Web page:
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Are Laws Needed for Public Management Reforms

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  • Ian Lienert
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    Abstract

    There has been widespread adoption of new laws to support new public management. In many countries that have implemented comprehensive and deep reforms, new or amended laws have fundamentally changed the role of the state and the budget processes supporting it. Paradoxically, far-reaching modifications to the legal framework for public management have been strongest in countries that often rely on executive decrees for introducing reforms. This reflects the fundamental nature of the changes, including introducing performanceoriented budgeting and enhancing fiscal transparency and accountability. Differences in political systems, policy preoccupations, administrative arrangements and legal cultures will prevent globalization of the legal framework for public management.

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    Bibliographic Info

    Paper provided by International Monetary Fund in its series IMF Working Papers with number 05/62.

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    Length: 24
    Date of creation: 01 Mar 2005
    Date of revision:
    Handle: RePEc:imf:imfwpa:05/62

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    Related research

    Keywords: Public debt; Debt management; Budgets; Fiscal reforms; civil servants; financial management; external audit; decentralization; budget systems; budget preparation; public administration; government accounting; central ministries; national budget; accounting standards; federal government; audit institutions; public service reform; budget management; government management; budget law; accrual accounting; civil service; administrative law; personnel management; fiscal transparency; budget system; budget reform; central authorities; political systems; management systems; personnel management systems; administrative systems; public finance; budget preparation system; government performance; budgetary information; organizational arrangements; management information systems; government agencies; expenditure management; administrative procedures; financial management systems; budget bill; organizational structures; civil service reform act; public sector performance; accountability to parliament; budget act; contingent liabilities; budget managers; civil service reform; budget transparency; government expenditures; managerial autonomy; financial management system; budget principles; accrual budgeting; budget code; national assembly; budget projections; organic budget law; administrative decentralization; national government; budget revenues; budget preparation processes; annual budgets; political pressures; political risks; administrative procedure; administrative capacity; ministry of finance; fiscal performance;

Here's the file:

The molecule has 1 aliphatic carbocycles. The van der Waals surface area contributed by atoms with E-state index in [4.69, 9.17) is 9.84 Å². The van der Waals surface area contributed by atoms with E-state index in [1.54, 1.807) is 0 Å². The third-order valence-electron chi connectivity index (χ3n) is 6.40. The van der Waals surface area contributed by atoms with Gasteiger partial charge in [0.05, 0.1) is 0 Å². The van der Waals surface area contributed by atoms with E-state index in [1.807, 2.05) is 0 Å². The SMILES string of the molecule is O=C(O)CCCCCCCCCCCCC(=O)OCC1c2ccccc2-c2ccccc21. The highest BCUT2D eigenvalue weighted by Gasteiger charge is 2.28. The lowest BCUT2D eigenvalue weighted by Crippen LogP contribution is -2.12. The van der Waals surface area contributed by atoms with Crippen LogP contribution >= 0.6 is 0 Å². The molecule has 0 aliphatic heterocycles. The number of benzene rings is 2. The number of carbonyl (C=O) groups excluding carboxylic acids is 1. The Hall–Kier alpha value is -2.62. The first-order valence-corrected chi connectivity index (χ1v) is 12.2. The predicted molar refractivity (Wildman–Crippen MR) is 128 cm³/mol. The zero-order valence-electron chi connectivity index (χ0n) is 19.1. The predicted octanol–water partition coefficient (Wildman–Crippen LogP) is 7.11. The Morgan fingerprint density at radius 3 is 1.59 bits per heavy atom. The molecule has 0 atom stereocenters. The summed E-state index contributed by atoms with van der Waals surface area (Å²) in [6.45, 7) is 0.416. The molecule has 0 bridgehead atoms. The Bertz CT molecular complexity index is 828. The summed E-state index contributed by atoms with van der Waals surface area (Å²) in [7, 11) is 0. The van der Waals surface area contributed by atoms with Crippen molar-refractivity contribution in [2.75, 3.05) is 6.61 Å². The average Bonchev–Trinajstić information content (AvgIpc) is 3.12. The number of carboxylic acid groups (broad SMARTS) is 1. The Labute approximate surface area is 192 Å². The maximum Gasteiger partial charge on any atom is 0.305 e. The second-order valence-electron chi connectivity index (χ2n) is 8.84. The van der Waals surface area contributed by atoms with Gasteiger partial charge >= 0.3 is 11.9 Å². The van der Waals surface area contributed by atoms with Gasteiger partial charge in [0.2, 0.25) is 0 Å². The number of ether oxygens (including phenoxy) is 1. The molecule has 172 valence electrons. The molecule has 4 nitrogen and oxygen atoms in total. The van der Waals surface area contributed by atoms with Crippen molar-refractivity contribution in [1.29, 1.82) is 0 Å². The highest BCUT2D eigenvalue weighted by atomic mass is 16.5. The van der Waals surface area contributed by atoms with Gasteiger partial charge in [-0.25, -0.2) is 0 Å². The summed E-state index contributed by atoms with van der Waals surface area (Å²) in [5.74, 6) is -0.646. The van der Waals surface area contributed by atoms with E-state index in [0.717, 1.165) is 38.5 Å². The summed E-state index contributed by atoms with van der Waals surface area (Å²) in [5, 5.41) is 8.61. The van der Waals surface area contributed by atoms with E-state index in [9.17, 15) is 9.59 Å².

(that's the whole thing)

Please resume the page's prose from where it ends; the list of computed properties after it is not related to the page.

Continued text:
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    1. Jens Lundsgaard, 2002. "Competition and Efficiency in Publicly Funded Services," OECD Economics Department Working Papers 331, OECD Publishing.
    2. Carol Harlow, 1998. "European Administrative Law and the Global Challenge," EUI-RSCAS Working Papers 23, European University Institute (EUI), Robert Schuman Centre of Advanced Studies (RSCAS).
    3. Murray Petrie, 2001. "A Framework for Public Sector Performance Contracting," OECD Journal on Budgeting, OECD Publishing, vol. 1(3), pages 117-153.
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